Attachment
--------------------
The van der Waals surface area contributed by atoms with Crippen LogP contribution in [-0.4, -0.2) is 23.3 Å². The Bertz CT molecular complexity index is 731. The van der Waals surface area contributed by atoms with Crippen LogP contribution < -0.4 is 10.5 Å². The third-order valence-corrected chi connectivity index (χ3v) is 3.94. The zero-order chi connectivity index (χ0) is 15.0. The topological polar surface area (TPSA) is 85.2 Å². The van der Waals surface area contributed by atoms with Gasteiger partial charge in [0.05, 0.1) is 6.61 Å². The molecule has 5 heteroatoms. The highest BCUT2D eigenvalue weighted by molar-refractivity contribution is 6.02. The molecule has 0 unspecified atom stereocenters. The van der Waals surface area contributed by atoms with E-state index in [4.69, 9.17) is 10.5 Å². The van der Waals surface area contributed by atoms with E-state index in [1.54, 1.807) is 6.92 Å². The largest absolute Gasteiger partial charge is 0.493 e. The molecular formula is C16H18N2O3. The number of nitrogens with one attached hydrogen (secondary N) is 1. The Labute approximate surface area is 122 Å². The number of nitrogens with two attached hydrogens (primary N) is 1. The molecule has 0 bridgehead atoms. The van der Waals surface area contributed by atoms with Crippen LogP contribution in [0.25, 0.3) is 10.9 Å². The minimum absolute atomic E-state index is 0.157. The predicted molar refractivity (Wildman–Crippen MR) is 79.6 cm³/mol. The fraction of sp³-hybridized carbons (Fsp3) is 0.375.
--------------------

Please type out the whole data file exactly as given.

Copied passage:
The van der Waals surface area contributed by atoms with Crippen LogP contribution in [-0.4, -0.2) is 23.3 Å². The Bertz CT molecular complexity index is 731. The van der Waals surface area contributed by atoms with Crippen LogP contribution < -0.4 is 10.5 Å². The third-order valence-corrected chi connectivity index (χ3v) is 3.94. The zero-order chi connectivity index (χ0) is 15.0. The topological polar surface area (TPSA) is 85.2 Å². The van der Waals surface area contributed by atoms with Gasteiger partial charge in [0.05, 0.1) is 6.61 Å². The molecule has 5 heteroatoms. The highest BCUT2D eigenvalue weighted by molar-refractivity contribution is 6.02. The molecule has 0 unspecified atom stereocenters. The van der Waals surface area contributed by atoms with E-state index in [4.69, 9.17) is 10.5 Å². The van der Waals surface area contributed by atoms with E-state index in [1.54, 1.807) is 6.92 Å². The largest absolute Gasteiger partial charge is 0.493 e. The molecular formula is C16H18N2O3. The number of nitrogens with one attached hydrogen (secondary N) is 1. The Labute approximate surface area is 122 Å². The number of nitrogens with two attached hydrogens (primary N) is 1. The molecule has 0 bridgehead atoms. The van der Waals surface area contributed by atoms with Crippen LogP contribution in [0.25, 0.3) is 10.9 Å². The minimum absolute atomic E-state index is 0.157. The predicted molar refractivity (Wildman–Crippen MR) is 79.6 cm³/mol. The fraction of sp³-hybridized carbons (Fsp3) is 0.375.